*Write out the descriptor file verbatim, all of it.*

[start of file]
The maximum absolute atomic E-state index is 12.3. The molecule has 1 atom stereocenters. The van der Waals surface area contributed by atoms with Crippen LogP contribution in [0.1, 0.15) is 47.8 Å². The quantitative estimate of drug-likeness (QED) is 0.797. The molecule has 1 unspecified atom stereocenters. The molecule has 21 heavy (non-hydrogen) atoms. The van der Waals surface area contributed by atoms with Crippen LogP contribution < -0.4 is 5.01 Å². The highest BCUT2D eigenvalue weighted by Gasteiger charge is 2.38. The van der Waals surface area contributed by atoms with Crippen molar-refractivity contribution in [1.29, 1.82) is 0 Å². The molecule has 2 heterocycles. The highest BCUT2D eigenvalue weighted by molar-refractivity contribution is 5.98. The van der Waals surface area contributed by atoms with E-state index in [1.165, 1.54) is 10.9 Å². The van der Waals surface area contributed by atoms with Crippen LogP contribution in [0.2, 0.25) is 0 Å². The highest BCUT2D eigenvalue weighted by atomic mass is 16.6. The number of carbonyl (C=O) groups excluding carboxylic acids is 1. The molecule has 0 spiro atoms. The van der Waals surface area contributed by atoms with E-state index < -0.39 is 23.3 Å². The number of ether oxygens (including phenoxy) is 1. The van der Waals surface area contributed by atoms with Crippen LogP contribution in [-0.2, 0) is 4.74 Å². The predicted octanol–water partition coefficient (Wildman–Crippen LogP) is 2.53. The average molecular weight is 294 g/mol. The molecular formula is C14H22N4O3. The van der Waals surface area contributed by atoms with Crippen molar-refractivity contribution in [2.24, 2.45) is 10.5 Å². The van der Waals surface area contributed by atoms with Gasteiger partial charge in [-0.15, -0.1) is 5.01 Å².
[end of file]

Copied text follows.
The maximum absolute atomic E-state index is 12.3. The molecule has 1 atom stereocenters. The van der Waals surface area contributed by atoms with Crippen LogP contribution in [0.1, 0.15) is 47.8 Å². The quantitative estimate of drug-likeness (QED) is 0.797. The molecule has 1 unspecified atom stereocenters. The molecule has 21 heavy (non-hydrogen) atoms. The van der Waals surface area contributed by atoms with Crippen LogP contribution < -0.4 is 5.01 Å². The highest BCUT2D eigenvalue weighted by Gasteiger charge is 2.38. The van der Waals surface area contributed by atoms with Crippen molar-refractivity contribution in [1.29, 1.82) is 0 Å². The molecule has 2 heterocycles. The highest BCUT2D eigenvalue weighted by molar-refractivity contribution is 5.98. The van der Waals surface area contributed by atoms with E-state index in [1.165, 1.54) is 10.9 Å². The van der Waals surface area contributed by atoms with Crippen LogP contribution in [0.2, 0.25) is 0 Å². The highest BCUT2D eigenvalue weighted by atomic mass is 16.6. The number of carbonyl (C=O) groups excluding carboxylic acids is 1. The molecule has 0 spiro atoms. The van der Waals surface area contributed by atoms with E-state index < -0.39 is 23.3 Å². The number of ether oxygens (including phenoxy) is 1. The van der Waals surface area contributed by atoms with Crippen LogP contribution in [-0.2, 0) is 4.74 Å². The predicted octanol–water partition coefficient (Wildman–Crippen LogP) is 2.53. The average molecular weight is 294 g/mol. The molecular formula is C14H22N4O3. The van der Waals surface area contributed by atoms with Crippen molar-refractivity contribution in [2.24, 2.45) is 10.5 Å². The van der Waals surface area contributed by atoms with Gasteiger partial charge in [-0.15, -0.1) is 5.01 Å².